2/28/2013 12:00:00 PM

Inside San Francisco's Coffee Boom

Founded in 1966, Bay Area company Peet’s Coffee & Tea predated the Starbucks empire and certainly gave it some notes on how to be an independent success. Since the ‘Bucks moved in, a lot of the coffee attention turned to the Northwest, but with the recent success of Blue Bottle Coffee (which was sold for almost $20 million last year), the Bay Area has filtered back to a prominent place in the caffeinated world. Just as locals gravitate toward artisan food products, so have they cultivated a taste for a real cup of Joe.

“It seems like a big part of what helped James Freeman get his start was the support of customers at the Ferry Plaza Farmers Market, where he had his first success with a coffee stand,” says Tara Duggan, co-author of The Blue Bottle Craft of Coffee: Growing, Roasting, and Drinking, with Recipes with the Freemans. “That concentrated market of discerning customers willing to wait in line for 20 minutes for coffee by the cup definitely built a following for it, and the Bay Area continues to support what Blue Bottle does.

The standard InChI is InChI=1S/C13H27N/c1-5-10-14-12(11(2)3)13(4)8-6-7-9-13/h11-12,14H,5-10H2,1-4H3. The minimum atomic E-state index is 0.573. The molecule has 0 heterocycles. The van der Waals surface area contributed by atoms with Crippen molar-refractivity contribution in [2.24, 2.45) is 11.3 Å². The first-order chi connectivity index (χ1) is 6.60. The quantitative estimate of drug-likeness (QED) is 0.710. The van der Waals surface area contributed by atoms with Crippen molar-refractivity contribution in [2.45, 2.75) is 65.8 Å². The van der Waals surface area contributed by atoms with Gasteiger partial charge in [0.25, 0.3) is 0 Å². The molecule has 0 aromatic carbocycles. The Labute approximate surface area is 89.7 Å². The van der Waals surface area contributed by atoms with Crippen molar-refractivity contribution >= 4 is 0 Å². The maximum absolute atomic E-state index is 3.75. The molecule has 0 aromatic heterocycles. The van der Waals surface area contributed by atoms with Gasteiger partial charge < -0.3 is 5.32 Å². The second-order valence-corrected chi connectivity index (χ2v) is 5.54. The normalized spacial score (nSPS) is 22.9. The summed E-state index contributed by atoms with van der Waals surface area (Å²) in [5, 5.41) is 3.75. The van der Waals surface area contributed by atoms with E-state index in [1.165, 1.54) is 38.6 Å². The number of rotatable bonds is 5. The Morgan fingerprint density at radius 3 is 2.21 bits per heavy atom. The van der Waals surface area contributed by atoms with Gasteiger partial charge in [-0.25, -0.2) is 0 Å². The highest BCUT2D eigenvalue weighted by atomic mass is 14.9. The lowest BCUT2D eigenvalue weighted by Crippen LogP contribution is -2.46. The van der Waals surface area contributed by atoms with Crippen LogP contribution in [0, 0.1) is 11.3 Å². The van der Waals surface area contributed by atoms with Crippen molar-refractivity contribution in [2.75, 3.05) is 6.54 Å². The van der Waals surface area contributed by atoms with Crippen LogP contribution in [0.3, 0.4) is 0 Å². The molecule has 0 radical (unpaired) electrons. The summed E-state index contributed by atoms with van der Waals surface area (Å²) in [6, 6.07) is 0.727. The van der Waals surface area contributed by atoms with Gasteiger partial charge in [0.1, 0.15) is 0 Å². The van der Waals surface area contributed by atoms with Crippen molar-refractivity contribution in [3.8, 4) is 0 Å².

“But around the country you see this unabated hunger for better-quality coffee, with people willing to wait a long time and spend a little more on a cup of “crafted” coffee even when there are plenty of other options available, often from multiple places within a half block.”

Bay Area coffee drinkers now have more places to drink specialty roasts, drip coffee and more. Young upstarts like Sightglass and Contraband have recognition beyond their locations and have grown into something people ask for by name. Among the most notable signs of growth: Ritual Coffee Roasters has grown from one to four locations since opening in 2005, and Four Barrel Coffee just debuted The Mill, a collaboration with toast wizard Josey Baker (“the Bread Maker”).

San Francisco’s recent coffee success ties into a larger international appreciation for it as an art form, and West Coast roasters are starting to branch out across the globe — Ritual Coffee, says Duggan, is now served at a cafe in Beijing, for example. It all amounts to a lot more than just a hill of beans.

1 comment :

  1. Looking forward to trying coffees at the places listed. Fourbarrel and Ritual are each about 4 blocks from Tartine Bakery. Great coffee and great pastries; what could be better?